MWeb supports the Github-flavored Markdown variant of the Markdown flavors. That means it supports TOC, Table, Fenced code block, LaTex, Task lists, Footnotes, etc. Github-flavored Markdown(GFM) is a full-featured Markdown variant. This makes the product different from both Ulysses which barely supports Markdown and Bear which is struggling to take the product beyond the basic Gruber Markdown.
MWeb is a native macOS application. Thus it is fast, stable and intuitive to the Mac user. It supports features standardized on the macOS like multiple tabs and text expansions (with some caveats).
MWeb has an iOS version, but I have not tested that.
Library to Manage Your Files
Like Ulysses, MWeb gives you two different libraries to work in.
- Library (⌘L), contains the files you create in MWeb's Library. This is a SQL library which adds some efficiencies like cross-note linking. Bear also has a SQL backend. The difference is that if you explore the folder that MWeb terms its Library, it will contain a folder of your files in plain text format. You have access to the plain text files if you want to access them in another program on your iOS devices through any old text editor. Bear does not give you this opportunity.
- External (⌘E) is a collection of files within folders that you ask MWeb to manage. These are the collection of plain text files that are residing on your hard drive. This is similar to the External files maintained by Ulysses. There are two big differences between the way external files are maintained by Ulysses and MWeb. Ulysses has a tendency to change the external files that you ask it to maintain. Inline links become reference links if you do not explicitly stop Ulysses from doing stupid things. MWeb reads them as plain text files and doesn't change these files unless you specifically edit them. The second major difference is that Ulysses only supports a subset of its Markdown syntax for external files. MWeb doesn't make any such distinction. All files have full support for GFM.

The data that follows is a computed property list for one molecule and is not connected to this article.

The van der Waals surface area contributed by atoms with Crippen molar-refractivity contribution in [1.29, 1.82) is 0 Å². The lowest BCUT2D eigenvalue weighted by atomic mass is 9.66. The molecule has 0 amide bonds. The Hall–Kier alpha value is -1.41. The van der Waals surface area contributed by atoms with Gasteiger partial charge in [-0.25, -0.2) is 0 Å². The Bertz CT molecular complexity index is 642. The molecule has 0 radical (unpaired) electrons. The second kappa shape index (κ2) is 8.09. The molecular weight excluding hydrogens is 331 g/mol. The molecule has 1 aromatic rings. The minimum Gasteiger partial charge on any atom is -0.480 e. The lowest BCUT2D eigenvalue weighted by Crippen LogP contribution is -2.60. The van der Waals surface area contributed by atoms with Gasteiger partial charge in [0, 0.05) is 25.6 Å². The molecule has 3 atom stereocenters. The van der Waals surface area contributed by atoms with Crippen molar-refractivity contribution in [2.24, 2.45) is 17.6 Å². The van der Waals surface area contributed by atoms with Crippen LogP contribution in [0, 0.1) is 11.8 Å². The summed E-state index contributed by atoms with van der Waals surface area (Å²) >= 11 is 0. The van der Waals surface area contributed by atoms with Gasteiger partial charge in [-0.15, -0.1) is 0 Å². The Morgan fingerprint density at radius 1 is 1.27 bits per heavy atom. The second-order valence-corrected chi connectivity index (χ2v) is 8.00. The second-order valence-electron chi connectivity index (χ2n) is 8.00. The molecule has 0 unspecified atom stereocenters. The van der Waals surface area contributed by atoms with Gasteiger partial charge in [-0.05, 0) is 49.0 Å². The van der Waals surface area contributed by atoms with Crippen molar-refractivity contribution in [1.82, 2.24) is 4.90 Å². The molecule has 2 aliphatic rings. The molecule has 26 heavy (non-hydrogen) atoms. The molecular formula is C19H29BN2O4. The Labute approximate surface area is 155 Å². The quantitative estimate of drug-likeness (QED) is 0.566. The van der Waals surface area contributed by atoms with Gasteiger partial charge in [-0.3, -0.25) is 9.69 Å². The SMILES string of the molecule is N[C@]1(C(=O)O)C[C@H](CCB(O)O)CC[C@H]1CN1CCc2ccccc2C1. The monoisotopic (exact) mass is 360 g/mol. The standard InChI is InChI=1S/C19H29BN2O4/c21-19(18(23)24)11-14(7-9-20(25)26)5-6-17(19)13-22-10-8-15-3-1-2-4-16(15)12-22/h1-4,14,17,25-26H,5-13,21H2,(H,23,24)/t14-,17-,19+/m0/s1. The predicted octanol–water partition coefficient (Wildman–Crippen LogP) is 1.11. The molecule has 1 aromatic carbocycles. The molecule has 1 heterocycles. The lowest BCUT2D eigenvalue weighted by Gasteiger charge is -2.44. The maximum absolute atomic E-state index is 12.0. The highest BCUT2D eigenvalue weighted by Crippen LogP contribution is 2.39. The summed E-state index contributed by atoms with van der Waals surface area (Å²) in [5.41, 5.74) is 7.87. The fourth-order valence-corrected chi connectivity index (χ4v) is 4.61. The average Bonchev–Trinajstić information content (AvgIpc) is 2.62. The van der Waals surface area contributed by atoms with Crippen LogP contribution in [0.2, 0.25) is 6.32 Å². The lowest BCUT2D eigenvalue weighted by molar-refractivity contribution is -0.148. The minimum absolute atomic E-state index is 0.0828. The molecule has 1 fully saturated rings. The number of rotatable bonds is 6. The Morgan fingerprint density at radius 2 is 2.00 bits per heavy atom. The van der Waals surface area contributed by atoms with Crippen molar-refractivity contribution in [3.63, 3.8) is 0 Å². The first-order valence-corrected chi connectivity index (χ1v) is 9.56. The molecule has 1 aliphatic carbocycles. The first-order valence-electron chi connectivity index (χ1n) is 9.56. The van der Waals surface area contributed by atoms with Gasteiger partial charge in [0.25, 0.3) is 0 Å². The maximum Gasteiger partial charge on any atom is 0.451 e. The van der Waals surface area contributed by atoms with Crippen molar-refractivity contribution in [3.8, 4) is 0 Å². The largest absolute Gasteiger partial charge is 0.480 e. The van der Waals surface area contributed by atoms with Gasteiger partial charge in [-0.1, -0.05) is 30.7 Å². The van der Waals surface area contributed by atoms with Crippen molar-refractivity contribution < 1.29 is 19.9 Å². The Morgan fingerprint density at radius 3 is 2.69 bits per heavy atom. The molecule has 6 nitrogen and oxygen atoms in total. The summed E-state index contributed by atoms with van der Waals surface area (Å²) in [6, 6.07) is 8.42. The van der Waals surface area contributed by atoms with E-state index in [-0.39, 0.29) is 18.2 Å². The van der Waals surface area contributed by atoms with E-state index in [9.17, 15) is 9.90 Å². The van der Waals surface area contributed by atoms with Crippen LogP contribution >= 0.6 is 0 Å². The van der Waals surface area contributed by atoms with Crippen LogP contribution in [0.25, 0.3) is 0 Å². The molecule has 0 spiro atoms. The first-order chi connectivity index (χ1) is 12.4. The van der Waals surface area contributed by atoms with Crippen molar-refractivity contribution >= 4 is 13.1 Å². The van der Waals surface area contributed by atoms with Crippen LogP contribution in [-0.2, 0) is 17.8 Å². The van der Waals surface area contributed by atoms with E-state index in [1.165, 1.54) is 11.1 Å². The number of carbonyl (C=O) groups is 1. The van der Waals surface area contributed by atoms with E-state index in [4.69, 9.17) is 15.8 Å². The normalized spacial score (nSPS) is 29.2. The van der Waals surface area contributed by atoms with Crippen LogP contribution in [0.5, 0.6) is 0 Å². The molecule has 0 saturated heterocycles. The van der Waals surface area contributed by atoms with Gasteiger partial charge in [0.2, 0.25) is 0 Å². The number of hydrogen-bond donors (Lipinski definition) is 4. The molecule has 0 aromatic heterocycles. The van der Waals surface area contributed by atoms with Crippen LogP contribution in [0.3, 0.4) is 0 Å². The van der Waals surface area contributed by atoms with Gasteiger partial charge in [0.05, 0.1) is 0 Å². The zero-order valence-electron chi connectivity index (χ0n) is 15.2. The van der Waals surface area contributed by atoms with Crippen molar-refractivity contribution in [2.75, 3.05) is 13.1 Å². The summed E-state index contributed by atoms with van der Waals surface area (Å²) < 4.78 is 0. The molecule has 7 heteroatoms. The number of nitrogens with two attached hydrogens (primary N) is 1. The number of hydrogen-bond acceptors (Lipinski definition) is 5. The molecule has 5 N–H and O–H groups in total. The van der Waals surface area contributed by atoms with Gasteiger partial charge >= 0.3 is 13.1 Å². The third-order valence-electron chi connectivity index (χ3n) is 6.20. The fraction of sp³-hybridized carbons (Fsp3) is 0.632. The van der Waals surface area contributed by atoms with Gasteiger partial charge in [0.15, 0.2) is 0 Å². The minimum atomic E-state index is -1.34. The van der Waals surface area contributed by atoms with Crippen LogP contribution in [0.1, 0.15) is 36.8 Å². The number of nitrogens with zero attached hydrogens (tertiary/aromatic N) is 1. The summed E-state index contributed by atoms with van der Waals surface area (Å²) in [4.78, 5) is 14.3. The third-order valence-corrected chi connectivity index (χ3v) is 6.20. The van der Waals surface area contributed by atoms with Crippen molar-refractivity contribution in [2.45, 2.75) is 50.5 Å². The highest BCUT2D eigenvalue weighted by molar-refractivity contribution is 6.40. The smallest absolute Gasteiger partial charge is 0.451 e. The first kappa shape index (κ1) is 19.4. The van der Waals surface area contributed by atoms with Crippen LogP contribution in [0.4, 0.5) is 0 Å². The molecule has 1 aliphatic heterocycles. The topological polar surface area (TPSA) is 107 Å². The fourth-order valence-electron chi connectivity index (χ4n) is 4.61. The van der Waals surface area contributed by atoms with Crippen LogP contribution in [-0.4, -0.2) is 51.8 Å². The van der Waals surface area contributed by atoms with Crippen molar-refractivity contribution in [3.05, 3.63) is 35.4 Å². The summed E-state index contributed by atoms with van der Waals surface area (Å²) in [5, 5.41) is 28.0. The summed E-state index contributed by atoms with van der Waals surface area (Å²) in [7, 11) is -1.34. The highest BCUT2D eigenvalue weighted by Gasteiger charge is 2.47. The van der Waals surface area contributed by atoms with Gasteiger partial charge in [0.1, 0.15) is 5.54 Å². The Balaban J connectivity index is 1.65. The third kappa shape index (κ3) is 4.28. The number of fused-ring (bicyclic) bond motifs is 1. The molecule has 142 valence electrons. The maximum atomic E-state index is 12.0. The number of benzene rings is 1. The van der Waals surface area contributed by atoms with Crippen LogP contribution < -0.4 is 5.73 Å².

Interface To Live In
I am going to highlight the interface through the External Library, simply because I use that a lot more. I like having my text files in assigned folders and having them accessible through any text editor I fancy at the moment.
On the left is the listing of folders that you have added to the External Library. On it's right is the list of files in the folder. The main window is the Editor window. MWeb supports the macOS tabs and they show up at the top of the editing window.